I tried camping, as in complete with tents and sleeping bags, for the very first time last weekend. It was a very good learning experience for me, which is the main reason I am writing this post.
If you are only interested in the photos from the trip, click here to go straight to my Picasa web albums. If you care for the rest of the story, read on.
A big thank you goes out to Kaushik and Souvik for making this happen. :-)
We camped and trekked in forests close to Munnar. The original trek route we had decided on is almost exclusively reachable through package tours alone, since googling around will help you only so much as to get you within 5 Kms or so of the actual area. That's what happened to us, anyway. No amount of internet search got us all the info we needed.
Having said that, we made the most of what we had, and camped and trekked for a fair bit through the forest and enjoyed being outdoors. I could give out details like name of the hill we wanted to go to or the lake we were looking for, but all that makes for a very long (and boring) post, so...
My main motive for writing this piece is to share what I learnt about camping from this first time experience. Of-course, if you are interested in other details too, reach out to me (or Kaushik ;-) ) offline.
Here comes the part about 'learning'.
Camping out in a forest or any location not too close to civilization is not for everyone. If you are too fussy about sleeping on the ground without a mattress, too weak to walk a few kilometers with heavy loads, really picky about food, can't live a day without 'net access, or in general make a big deal out of little inconveniences, etcetera (well, you get the idea), then camping and trekking is not for you. Stay at home; do not venture out.
Learn to setup your tent. Practice several times until you can get it right in your own backyard. Setting it up (packing it back) is hard for first timers and requires you to be patient with the tedious process.
Carry enough water. This one sounds like a no-brainer, but it can't be over-emphasized. You need water to drink, cook your maggi noodles or tea or anything else, and for your basic hygiene and comfort. Try doing all this with a 2-liter water bottle at home and you will get an idea of how fast water runs out!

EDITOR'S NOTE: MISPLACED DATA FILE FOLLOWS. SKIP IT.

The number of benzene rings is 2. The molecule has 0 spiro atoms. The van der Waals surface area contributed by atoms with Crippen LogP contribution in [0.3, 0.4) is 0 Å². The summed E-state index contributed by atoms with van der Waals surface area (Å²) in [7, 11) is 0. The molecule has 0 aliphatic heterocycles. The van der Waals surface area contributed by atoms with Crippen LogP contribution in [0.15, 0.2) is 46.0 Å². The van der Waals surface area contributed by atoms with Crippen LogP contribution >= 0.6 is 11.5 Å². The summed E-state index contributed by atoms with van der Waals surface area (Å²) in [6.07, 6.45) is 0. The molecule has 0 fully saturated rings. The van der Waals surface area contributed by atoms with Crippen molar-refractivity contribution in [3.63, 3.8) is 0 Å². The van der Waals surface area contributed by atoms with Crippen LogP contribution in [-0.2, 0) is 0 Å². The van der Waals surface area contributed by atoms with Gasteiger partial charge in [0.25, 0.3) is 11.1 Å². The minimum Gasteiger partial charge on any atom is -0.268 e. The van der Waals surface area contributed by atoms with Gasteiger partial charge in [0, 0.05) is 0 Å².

Pack enough insulation. This includes clothing and blanketing. Also carry a plastic tarp that is compact and light. It is easy to underestimate the cold while camping out while we are all quite used to warm and comfy indoors. Carry a jacket, thermal wear, maybe even a bedsheet. Stay warm: if your basic comfort is met, you will be able to enjoy the outdoors better.
Carry some means to start a fire. You must have a lighter or matches, and either pack some tinder material from home, or collect some while out on the trail. Fuel can be collected in the field too, of-course, but you should plan ahead and collect some while you still can. Remember, when daylight goes down, it does so fast, and dark forests look good only on National Geographic in their green night-vision videos. Practice starting a fire before you head out into the wilderness. I can't highlight everything here, but please also educate yourself about responsibly starting and putting out fires.
Please carry a sturdy knife that will endure some striking on timber and twigs, poking into the ground and packets and tin cans, and so on. A kitchen knife will not do, sorry. Any utility knife worth its name is good enough. A Swiss knife is perfect.
Carry some lights! My first night camping and it made me write torches on the top of my list! My friends carried LED headlamps while I carried a torch. You need these even more than water, a knife, fire, and almost anything else. You will need them at the camp-site for moving around without tripping over your tents and finding things easily. They will be most useful for finding your way through dark forest trails or signaling for contact/help if you see another human being. But seriously, a night in the forest is scary dark if you have no lights with you. If you have a lantern-like light, its perfect for a tent site as you can place it somewhere so that everyone can move about without knocking things over. It won't cover more than a few meters, though. :-) Torches (okay, 'flashlights', <rolls eyes>) are essential.
You should also have enough food with you. Maggi noodles, chocolates, chips, snacks, anything. Keep your energy levels topped-up with a small bite every now n then; it really helps you stay fresh and cheerful. Keep the snacking items in some handy places so you won't have to be too lazy to unload your massive backpacks to fish out a chocolate.
Hmm, this could well be a topic of its own to write about, I guess. Not that I'm much of a wilderness photographer myself, but I did pick up a few tips from watching the other two guys. Lets leave this for another day, maybe.
I could write much more, but I'll spare you the boredom. :-)
My friends Kaushik and Souvik have both lived in the US for about 2 years each and have done their fair share of trekking/camping while being there. They have plenty of very useful and well-made camping gear that they brought along on this trip and put to good use. So while I behaved like a total novice, they were as calm as seasoned 'nam veterans, and they whole trek/camping was almost literally a walk-in-the-park to them. And did I mention they are both much bigger/serious photography nuts than me? And they both carried equipment that I envied.
That's all for now! Thanks for reading all the way though! :-)